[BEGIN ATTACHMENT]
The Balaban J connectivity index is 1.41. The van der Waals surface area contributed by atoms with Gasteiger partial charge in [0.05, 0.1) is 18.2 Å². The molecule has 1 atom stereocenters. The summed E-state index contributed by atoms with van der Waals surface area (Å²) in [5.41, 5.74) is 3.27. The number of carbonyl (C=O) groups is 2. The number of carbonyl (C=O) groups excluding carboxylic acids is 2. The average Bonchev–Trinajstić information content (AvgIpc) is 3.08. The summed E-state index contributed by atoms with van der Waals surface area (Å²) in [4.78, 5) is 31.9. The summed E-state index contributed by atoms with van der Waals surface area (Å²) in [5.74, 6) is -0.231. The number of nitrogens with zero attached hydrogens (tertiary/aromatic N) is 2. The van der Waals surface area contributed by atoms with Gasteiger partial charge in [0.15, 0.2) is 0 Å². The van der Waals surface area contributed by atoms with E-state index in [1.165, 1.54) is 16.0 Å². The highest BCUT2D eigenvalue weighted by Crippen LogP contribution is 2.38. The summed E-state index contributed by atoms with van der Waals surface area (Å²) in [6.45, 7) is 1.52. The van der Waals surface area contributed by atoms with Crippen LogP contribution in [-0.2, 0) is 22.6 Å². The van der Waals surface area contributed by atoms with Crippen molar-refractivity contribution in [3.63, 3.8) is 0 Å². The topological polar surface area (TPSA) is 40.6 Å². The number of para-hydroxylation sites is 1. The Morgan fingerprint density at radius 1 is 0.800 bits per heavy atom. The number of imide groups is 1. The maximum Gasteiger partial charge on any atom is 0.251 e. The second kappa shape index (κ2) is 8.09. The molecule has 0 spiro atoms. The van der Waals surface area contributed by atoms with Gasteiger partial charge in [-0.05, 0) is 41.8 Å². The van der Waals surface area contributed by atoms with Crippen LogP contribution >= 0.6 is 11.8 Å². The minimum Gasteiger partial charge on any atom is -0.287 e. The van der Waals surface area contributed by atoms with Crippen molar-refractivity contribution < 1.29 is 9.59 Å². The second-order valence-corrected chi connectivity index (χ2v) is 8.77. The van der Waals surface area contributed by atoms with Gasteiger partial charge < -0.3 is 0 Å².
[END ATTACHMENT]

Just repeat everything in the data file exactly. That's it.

The Balaban J connectivity index is 1.41. The van der Waals surface area contributed by atoms with Gasteiger partial charge in [0.05, 0.1) is 18.2 Å². The molecule has 1 atom stereocenters. The summed E-state index contributed by atoms with van der Waals surface area (Å²) in [5.41, 5.74) is 3.27. The number of carbonyl (C=O) groups is 2. The number of carbonyl (C=O) groups excluding carboxylic acids is 2. The average Bonchev–Trinajstić information content (AvgIpc) is 3.08. The summed E-state index contributed by atoms with van der Waals surface area (Å²) in [4.78, 5) is 31.9. The summed E-state index contributed by atoms with van der Waals surface area (Å²) in [5.74, 6) is -0.231. The number of nitrogens with zero attached hydrogens (tertiary/aromatic N) is 2. The van der Waals surface area contributed by atoms with Gasteiger partial charge in [0.15, 0.2) is 0 Å². The van der Waals surface area contributed by atoms with E-state index in [1.165, 1.54) is 16.0 Å². The highest BCUT2D eigenvalue weighted by Crippen LogP contribution is 2.38. The summed E-state index contributed by atoms with van der Waals surface area (Å²) in [6.45, 7) is 1.52. The van der Waals surface area contributed by atoms with Crippen LogP contribution in [-0.2, 0) is 22.6 Å². The van der Waals surface area contributed by atoms with Crippen molar-refractivity contribution in [3.63, 3.8) is 0 Å². The topological polar surface area (TPSA) is 40.6 Å². The number of para-hydroxylation sites is 1. The Morgan fingerprint density at radius 1 is 0.800 bits per heavy atom. The number of imide groups is 1. The maximum Gasteiger partial charge on any atom is 0.251 e. The second kappa shape index (κ2) is 8.09. The molecule has 0 spiro atoms. The van der Waals surface area contributed by atoms with Gasteiger partial charge in [-0.05, 0) is 41.8 Å². The van der Waals surface area contributed by atoms with Crippen LogP contribution >= 0.6 is 11.8 Å². The minimum Gasteiger partial charge on any atom is -0.287 e. The van der Waals surface area contributed by atoms with Crippen molar-refractivity contribution < 1.29 is 9.59 Å². The second-order valence-corrected chi connectivity index (χ2v) is 8.77. The van der Waals surface area contributed by atoms with Gasteiger partial charge < -0.3 is 0 Å².